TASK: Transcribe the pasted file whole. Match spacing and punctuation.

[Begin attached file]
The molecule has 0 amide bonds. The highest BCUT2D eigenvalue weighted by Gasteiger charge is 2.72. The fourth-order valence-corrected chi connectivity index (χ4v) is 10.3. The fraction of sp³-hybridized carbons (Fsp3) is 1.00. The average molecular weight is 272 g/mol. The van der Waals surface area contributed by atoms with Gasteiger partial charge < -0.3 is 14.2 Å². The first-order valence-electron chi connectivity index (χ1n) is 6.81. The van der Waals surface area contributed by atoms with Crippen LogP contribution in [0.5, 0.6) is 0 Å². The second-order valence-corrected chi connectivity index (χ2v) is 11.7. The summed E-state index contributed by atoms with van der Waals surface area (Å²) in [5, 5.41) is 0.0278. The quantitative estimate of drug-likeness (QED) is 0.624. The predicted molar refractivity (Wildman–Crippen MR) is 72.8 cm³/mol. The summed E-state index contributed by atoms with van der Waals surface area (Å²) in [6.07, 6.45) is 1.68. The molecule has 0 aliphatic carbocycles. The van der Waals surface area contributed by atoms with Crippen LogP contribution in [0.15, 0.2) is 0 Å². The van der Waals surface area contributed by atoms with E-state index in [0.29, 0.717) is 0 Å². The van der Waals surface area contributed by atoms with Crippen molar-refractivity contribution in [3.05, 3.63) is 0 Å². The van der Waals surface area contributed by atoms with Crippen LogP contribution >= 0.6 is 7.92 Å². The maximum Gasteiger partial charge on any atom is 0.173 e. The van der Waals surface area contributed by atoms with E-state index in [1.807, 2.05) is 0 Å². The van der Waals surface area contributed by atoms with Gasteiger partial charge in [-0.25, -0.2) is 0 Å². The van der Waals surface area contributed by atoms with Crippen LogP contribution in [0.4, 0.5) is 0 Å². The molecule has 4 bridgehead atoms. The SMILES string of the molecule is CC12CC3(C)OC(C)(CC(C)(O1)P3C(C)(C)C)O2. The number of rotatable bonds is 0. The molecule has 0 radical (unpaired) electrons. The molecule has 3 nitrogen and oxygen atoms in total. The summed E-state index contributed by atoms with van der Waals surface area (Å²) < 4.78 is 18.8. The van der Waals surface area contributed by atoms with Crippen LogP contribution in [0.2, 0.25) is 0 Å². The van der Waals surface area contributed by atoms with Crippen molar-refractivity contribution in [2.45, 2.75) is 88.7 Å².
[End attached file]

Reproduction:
The molecule has 0 amide bonds. The highest BCUT2D eigenvalue weighted by Gasteiger charge is 2.72. The fourth-order valence-corrected chi connectivity index (χ4v) is 10.3. The fraction of sp³-hybridized carbons (Fsp3) is 1.00. The average molecular weight is 272 g/mol. The van der Waals surface area contributed by atoms with Gasteiger partial charge < -0.3 is 14.2 Å². The first-order valence-electron chi connectivity index (χ1n) is 6.81. The van der Waals surface area contributed by atoms with Crippen LogP contribution in [0.5, 0.6) is 0 Å². The second-order valence-corrected chi connectivity index (χ2v) is 11.7. The summed E-state index contributed by atoms with van der Waals surface area (Å²) in [5, 5.41) is 0.0278. The quantitative estimate of drug-likeness (QED) is 0.624. The predicted molar refractivity (Wildman–Crippen MR) is 72.8 cm³/mol. The summed E-state index contributed by atoms with van der Waals surface area (Å²) in [6.07, 6.45) is 1.68. The molecule has 0 aliphatic carbocycles. The van der Waals surface area contributed by atoms with Crippen LogP contribution in [0.15, 0.2) is 0 Å². The van der Waals surface area contributed by atoms with E-state index in [0.29, 0.717) is 0 Å². The van der Waals surface area contributed by atoms with Crippen molar-refractivity contribution in [3.05, 3.63) is 0 Å². The van der Waals surface area contributed by atoms with Crippen LogP contribution >= 0.6 is 7.92 Å². The maximum Gasteiger partial charge on any atom is 0.173 e. The van der Waals surface area contributed by atoms with E-state index in [1.807, 2.05) is 0 Å². The van der Waals surface area contributed by atoms with Gasteiger partial charge in [-0.25, -0.2) is 0 Å². The van der Waals surface area contributed by atoms with Crippen LogP contribution in [0.4, 0.5) is 0 Å². The molecule has 4 bridgehead atoms. The SMILES string of the molecule is CC12CC3(C)OC(C)(CC(C)(O1)P3C(C)(C)C)O2. The number of rotatable bonds is 0. The molecule has 0 radical (unpaired) electrons. The molecule has 3 nitrogen and oxygen atoms in total. The summed E-state index contributed by atoms with van der Waals surface area (Å²) < 4.78 is 18.8. The van der Waals surface area contributed by atoms with Crippen LogP contribution in [0.2, 0.25) is 0 Å². The van der Waals surface area contributed by atoms with Crippen molar-refractivity contribution in [2.45, 2.75) is 88.7 Å².